Among the most interesting but often overlooked scholarly resources for the study of the Grateful Dead are auction catalogs: there have been several high-profile auctions of Dead-related memorabilia over the years, and their catalogs have reproduced images and ephemera that are immensely interesting for fans—and very helpful to scholars studying the band and its cultural impact.
The first auction of Dead materials to really make a national splash was called “Life on the Golden Road with the Grateful Dead: The Ramrod Shurtliff Collection,” held in 2007. Drawn from the collection of one of the band’s longtime crew members, the auction provided a glimpse of the remarkable range of materials that illustrated the Grateful Dead phenomenon. That auction was followed by “More Skeletons From the Closet,” which featured materials from the estate of longtime crew member “Ram Rod” Shurtliff. Bonhams followed that with “Visions of Garcia” in May 2012, producing a fine 112-page catalog featuring unpublished photographs along with some remarkable illuminated set lists by Garcia, along with some of his drawings, sketches, and other ephemera.
Recently, Julien’s Auctions, a Los Angeles-based company specializing in pop culture memorabilia—chiefly sports, film, and rock music—hosted an auction featuring hundreds of pieces that pertained to the Dead. With a picture of a young Jerry Garcia gracing the cover, the 333-page glossy catalog features items from Garcia band manager and longtime crew member Steve Parish’s collection, but its major contribution documents the art of the Dead and the broader Haight-Ashbury context that incubated the Dead and so many other iconic bands of the sixties. Sketches, drafts, and posters by Rick Griffin, Stanley Mouse, Randy Tuten, and others chart the arc of Grateful Dead imagery and its broader context of the burgeoning psychedelic art emanating from the Haight. Of particular interest are the dozens of printer’s plates for various Family Dog posters, most of which have never been displayed.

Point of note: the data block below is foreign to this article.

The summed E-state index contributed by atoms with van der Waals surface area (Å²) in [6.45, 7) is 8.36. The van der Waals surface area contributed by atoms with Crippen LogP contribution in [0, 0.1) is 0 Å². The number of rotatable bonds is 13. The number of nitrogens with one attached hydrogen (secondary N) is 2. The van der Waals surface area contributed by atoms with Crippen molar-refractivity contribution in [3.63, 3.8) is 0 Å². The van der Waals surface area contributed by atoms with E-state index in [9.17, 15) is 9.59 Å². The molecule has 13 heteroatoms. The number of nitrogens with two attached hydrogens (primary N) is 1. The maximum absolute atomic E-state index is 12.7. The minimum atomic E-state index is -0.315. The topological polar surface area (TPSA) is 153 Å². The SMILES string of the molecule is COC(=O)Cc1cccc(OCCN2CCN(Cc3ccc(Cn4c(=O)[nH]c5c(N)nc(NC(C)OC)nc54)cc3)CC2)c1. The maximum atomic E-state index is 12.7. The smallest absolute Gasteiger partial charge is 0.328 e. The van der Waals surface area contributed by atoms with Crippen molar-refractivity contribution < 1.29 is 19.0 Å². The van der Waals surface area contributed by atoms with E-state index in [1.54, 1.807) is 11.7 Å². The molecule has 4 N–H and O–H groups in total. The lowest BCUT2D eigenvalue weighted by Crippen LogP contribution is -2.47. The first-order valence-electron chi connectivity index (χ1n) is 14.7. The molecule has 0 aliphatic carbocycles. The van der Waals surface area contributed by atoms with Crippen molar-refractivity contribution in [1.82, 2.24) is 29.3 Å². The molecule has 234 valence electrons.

Since the high bidders in these auctions tend to be collectors, not cultural heritage institutions, the catalogs end up being the only way for most scholars to know about, or see images of, those materials. And while some collectibles possess little evidentiary value, many do—especially manuscripts and other one-of-a-kind items.
Some of the insights provided by these catalogs are expected: rare photographs documenting the band’s early days, instruments that help scholars and fans understand the band’s craft. Other glimpses are more precious, such as three books from Pigpen’s library: Allen Ginsberg’s Kaddish, Lawrence Ferlinghetti’s Pictures of the Gone World, and Gregory Corso’s Gasoline. The significance? All three pieces demonstrated the degree to which McKernan was interested in the Beat movement—not just as a reader, but as a practitioner, as his doodles and poem decorating the volumes suggests.
For scholars, these catalogs can be cited with some assurance, since auction houses go to great lengths to verify provenance and originality—their credibility rests on the authenticity of the materials they sell.
Julien’s joins Bonham’s and Butterfields in documenting some of the fascinating, colorful and compelling artifacts and art that inform the Grateful Dead phenomenon and its dissemination into American culture.
Archive supporter Jesse Jarnow emailed to say that I missed an auction: “Great post about auction catalogues, though missing the Guernsey’s (May 8th!) 2002 auction of Wolf & Tiger with lots of Jerry’s clothes, handwritten notes from his days as a music teacher, etc.. Nice catalogue, too.” Jarnow, a fine journalist and author, wrote a thoughtful account of the auction here. Thanks for pointing it out, Jesse – - and if any reader has a copy of the catalog they would like to donate, the Archive would be most grateful.